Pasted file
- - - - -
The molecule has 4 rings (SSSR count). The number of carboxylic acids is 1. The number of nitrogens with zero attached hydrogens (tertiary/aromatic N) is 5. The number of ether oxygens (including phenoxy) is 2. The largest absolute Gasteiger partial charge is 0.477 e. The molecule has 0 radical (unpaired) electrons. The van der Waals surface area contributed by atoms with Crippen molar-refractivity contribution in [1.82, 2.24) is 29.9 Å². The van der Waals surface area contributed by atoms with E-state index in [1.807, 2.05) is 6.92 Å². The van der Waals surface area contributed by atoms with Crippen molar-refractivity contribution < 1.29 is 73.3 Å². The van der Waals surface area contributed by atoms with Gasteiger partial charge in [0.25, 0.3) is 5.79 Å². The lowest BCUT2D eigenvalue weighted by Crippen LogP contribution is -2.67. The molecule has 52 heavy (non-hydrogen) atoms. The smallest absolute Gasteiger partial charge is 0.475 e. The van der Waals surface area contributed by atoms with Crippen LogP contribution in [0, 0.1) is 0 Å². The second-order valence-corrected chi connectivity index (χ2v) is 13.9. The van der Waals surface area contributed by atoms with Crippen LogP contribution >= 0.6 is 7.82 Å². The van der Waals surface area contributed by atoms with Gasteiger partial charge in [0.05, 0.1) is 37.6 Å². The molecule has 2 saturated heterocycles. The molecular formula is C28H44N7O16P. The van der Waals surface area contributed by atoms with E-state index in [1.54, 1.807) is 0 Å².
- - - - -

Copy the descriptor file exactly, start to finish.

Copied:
The molecule has 4 rings (SSSR count). The number of carboxylic acids is 1. The number of nitrogens with zero attached hydrogens (tertiary/aromatic N) is 5. The number of ether oxygens (including phenoxy) is 2. The largest absolute Gasteiger partial charge is 0.477 e. The molecule has 0 radical (unpaired) electrons. The van der Waals surface area contributed by atoms with Crippen molar-refractivity contribution in [1.82, 2.24) is 29.9 Å². The van der Waals surface area contributed by atoms with E-state index in [1.807, 2.05) is 6.92 Å². The van der Waals surface area contributed by atoms with Crippen molar-refractivity contribution < 1.29 is 73.3 Å². The van der Waals surface area contributed by atoms with Gasteiger partial charge in [0.25, 0.3) is 5.79 Å². The lowest BCUT2D eigenvalue weighted by Crippen LogP contribution is -2.67. The molecule has 52 heavy (non-hydrogen) atoms. The smallest absolute Gasteiger partial charge is 0.475 e. The van der Waals surface area contributed by atoms with Crippen LogP contribution in [0, 0.1) is 0 Å². The second-order valence-corrected chi connectivity index (χ2v) is 13.9. The van der Waals surface area contributed by atoms with Crippen LogP contribution >= 0.6 is 7.82 Å². The van der Waals surface area contributed by atoms with Gasteiger partial charge in [0.05, 0.1) is 37.6 Å². The molecule has 2 saturated heterocycles. The molecular formula is C28H44N7O16P. The van der Waals surface area contributed by atoms with E-state index in [1.54, 1.807) is 0 Å².